It's been a month and a half since my last trip to Haiti, and with the long wait in between the quake and the April trip that seemed to last forever and a day, this shorter turn around leaves me feeling a little caught off guard. Or maybe it's getting to be more routine. I can't tell. Either way (or maybe this happens every time), being back didn't sink in again until the concrete and the slums peeked through the dreary clouds in our landing. Maybe it feels like just another long-weekend trip. Or maybe it's starting to feel like a more familiar face. There's an anxiety in me that thinks one day the stories will run out. But then there's a confidence in me that knows God and life and the unpredictability of both better. I'm thankful to have not arrived yet. The journey's too much fun.
I left Shreveport Regional this morning at 6:15, heading through DFW to Miami to meet my team of 22, all from different corners of the states and Canada. Many of them had seen the Global Orphan Project's special on 60minutes a couple of months ago about their efforts in Haiti and had signed up to go on a trip down to the Orphan Transition Village. And since GO Project trips have more than tripled in members willing to go over the past few months, a few volunteers were asked to lead teams down for them. Hence, why I am in Haiti again:)
However, I forgot that my team had no idea what anyone else looked like, nor did I wear a shirt that was easily identifiable. So I spent my first 30 minutes in Miami making a tiny sign with a tiny black pen that said, "Hi I'm Britney!" And then walking around with it. Because, clearly, I'm that cool. But, finally we found each other and were off to conquer getting 40 duffle bags through the Port au Prince airport without having to pay an arm and a leg for "assistance."
"Amer-ee-can guhl, I weel help you, just ten dollah!" ..."No, mesi."...."ok, five"..."No, mesi."
The team charged through like champs and piled into the GO projects newest mode of transportation...a really nice, proooobably 15 passenger bus. Good thing we had 25 people. I sat backwards on the console. Saves from having to watch all the cars we're playing chicken with, I suppose.
The Orphan Transition Village radiates hope just as much as it did in April. And fewer things pierce as deeply, feel as raw, as when the kids' faces light up because they know you. And they remember you. And they realize that you meant it when you said you'd be back.
Like the most glorious family reunion you've ever been to, where no words are spoken because of the language barrier, so everyone just hugs real tight. There's something mysteriously right that happens when the child you met and took pictures of, then told stories about, becomes alive and in your arms again. Making jokes about something you did last time and pointing at the shoes he painted. I want to emulate the part of Jesus that sticks around.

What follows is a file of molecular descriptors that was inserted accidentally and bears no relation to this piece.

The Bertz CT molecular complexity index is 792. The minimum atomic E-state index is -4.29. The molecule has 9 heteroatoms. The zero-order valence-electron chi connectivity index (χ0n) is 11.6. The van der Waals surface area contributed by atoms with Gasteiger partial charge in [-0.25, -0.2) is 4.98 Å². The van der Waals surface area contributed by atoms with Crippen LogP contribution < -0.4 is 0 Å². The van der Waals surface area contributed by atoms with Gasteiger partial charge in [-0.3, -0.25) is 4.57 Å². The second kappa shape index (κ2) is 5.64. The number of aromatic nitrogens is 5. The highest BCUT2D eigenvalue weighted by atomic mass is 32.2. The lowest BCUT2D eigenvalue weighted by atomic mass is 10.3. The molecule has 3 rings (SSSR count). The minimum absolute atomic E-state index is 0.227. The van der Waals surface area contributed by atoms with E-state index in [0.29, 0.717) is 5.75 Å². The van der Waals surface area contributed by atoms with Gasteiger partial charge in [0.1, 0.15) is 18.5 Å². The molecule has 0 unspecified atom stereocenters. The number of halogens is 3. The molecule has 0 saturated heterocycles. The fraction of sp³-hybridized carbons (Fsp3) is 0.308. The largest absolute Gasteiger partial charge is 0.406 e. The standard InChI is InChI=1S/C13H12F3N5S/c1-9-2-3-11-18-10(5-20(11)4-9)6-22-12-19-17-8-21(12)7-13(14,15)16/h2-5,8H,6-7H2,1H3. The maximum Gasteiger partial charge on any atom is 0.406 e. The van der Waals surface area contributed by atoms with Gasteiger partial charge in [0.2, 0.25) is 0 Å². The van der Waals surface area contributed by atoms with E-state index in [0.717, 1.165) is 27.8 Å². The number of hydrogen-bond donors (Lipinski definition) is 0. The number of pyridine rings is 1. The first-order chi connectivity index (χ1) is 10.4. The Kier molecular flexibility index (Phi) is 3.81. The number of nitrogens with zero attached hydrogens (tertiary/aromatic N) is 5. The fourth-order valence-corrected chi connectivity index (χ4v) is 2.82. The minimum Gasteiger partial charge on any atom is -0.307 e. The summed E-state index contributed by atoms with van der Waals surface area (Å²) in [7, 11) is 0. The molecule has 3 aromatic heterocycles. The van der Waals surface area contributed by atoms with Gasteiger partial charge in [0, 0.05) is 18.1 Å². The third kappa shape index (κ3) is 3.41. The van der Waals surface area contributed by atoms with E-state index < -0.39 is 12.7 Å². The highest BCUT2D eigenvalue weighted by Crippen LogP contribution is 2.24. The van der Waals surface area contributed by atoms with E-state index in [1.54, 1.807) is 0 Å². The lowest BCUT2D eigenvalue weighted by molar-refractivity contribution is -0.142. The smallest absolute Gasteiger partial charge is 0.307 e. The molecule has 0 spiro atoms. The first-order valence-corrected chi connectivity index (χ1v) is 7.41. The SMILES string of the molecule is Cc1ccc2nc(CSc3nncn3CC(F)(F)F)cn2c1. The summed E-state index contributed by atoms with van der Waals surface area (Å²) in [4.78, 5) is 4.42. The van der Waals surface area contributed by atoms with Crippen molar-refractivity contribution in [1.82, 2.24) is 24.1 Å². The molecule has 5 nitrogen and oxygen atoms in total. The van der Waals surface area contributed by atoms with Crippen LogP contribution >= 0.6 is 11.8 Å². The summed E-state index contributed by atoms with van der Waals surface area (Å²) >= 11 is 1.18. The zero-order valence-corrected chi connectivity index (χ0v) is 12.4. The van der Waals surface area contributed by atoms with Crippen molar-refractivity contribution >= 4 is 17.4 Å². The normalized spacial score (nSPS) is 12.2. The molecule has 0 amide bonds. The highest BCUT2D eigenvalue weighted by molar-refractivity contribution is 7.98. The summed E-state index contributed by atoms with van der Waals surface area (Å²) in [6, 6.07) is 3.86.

We played and unloaded, then prayed and ate rice, beans, red sauce, piclis, and fried plantains. Then we made our way up to the roof for nighttime devotion/debriefing. I'm with so many people whose eyes are wide in expectation, whose eagerness to dive into these next few days fully is apparent and throbbing...and I don't even know all of their names. But I know they'll, once again, let me see Haiti through a new lens. And in effect, let me see God through a new lens.
Rojelin is still here. The legal tape has not been sorted through for him to join his sister in the states. But he is the best host the GO Project could ask for. And he's safe. Renice (the 13 year old)'s baby Kimberly has grown soo much. And she's healthy. And Renice laughed and laughed in excitement that she got to show her baby off to me one more time. Ellison greeted us with a dance that only the greats know how to pull off. I swear he's an old soul. An old goofy soul.
And we sat on top of the roof waiting to meet. And I heard the kids clanking their dishes as they put them away down below us, and I thought about the richness of life. And I saw the sheet lightning shoot without pauses up above us, and I thought about the jealous God that watches over his own, who's alive and winding through the halls of the OTV.
When we're aware, without fail, we'll see.
So here's to toilet paper in the trashcans, slow june bugs that work my nerves, the kids who never forget names, and awareness that seeks consistency. Here and there.